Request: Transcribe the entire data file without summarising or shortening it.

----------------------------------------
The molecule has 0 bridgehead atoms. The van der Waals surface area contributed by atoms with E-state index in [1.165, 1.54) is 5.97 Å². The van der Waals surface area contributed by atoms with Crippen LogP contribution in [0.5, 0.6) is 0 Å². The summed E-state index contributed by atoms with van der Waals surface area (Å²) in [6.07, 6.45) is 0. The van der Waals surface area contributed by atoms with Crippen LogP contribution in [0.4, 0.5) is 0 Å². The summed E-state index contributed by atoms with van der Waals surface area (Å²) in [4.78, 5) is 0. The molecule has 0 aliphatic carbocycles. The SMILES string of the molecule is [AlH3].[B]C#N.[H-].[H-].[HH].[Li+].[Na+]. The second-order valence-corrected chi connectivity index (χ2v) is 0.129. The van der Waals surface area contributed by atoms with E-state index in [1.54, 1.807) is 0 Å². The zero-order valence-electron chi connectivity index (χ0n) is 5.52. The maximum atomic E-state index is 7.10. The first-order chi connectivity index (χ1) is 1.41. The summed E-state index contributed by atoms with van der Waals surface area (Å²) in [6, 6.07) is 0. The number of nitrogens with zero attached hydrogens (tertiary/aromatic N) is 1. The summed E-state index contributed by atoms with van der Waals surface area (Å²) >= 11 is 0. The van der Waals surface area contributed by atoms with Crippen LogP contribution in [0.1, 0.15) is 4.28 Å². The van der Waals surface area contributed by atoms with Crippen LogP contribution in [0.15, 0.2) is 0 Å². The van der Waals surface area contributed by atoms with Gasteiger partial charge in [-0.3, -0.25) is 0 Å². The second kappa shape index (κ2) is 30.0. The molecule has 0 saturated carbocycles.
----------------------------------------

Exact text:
The molecule has 0 bridgehead atoms. The van der Waals surface area contributed by atoms with E-state index in [1.165, 1.54) is 5.97 Å². The van der Waals surface area contributed by atoms with Crippen LogP contribution in [0.5, 0.6) is 0 Å². The summed E-state index contributed by atoms with van der Waals surface area (Å²) in [6.07, 6.45) is 0. The van der Waals surface area contributed by atoms with Crippen LogP contribution in [0.4, 0.5) is 0 Å². The summed E-state index contributed by atoms with van der Waals surface area (Å²) in [4.78, 5) is 0. The molecule has 0 aliphatic carbocycles. The SMILES string of the molecule is [AlH3].[B]C#N.[H-].[H-].[HH].[Li+].[Na+]. The second-order valence-corrected chi connectivity index (χ2v) is 0.129. The van der Waals surface area contributed by atoms with E-state index in [1.54, 1.807) is 0 Å². The zero-order valence-electron chi connectivity index (χ0n) is 5.52. The maximum atomic E-state index is 7.10. The first-order chi connectivity index (χ1) is 1.41. The summed E-state index contributed by atoms with van der Waals surface area (Å²) in [6, 6.07) is 0. The number of nitrogens with zero attached hydrogens (tertiary/aromatic N) is 1. The summed E-state index contributed by atoms with van der Waals surface area (Å²) >= 11 is 0. The van der Waals surface area contributed by atoms with Crippen LogP contribution in [0.1, 0.15) is 4.28 Å². The van der Waals surface area contributed by atoms with Crippen LogP contribution in [0.15, 0.2) is 0 Å². The van der Waals surface area contributed by atoms with Gasteiger partial charge in [-0.3, -0.25) is 0 Å². The second kappa shape index (κ2) is 30.0. The molecule has 0 saturated carbocycles.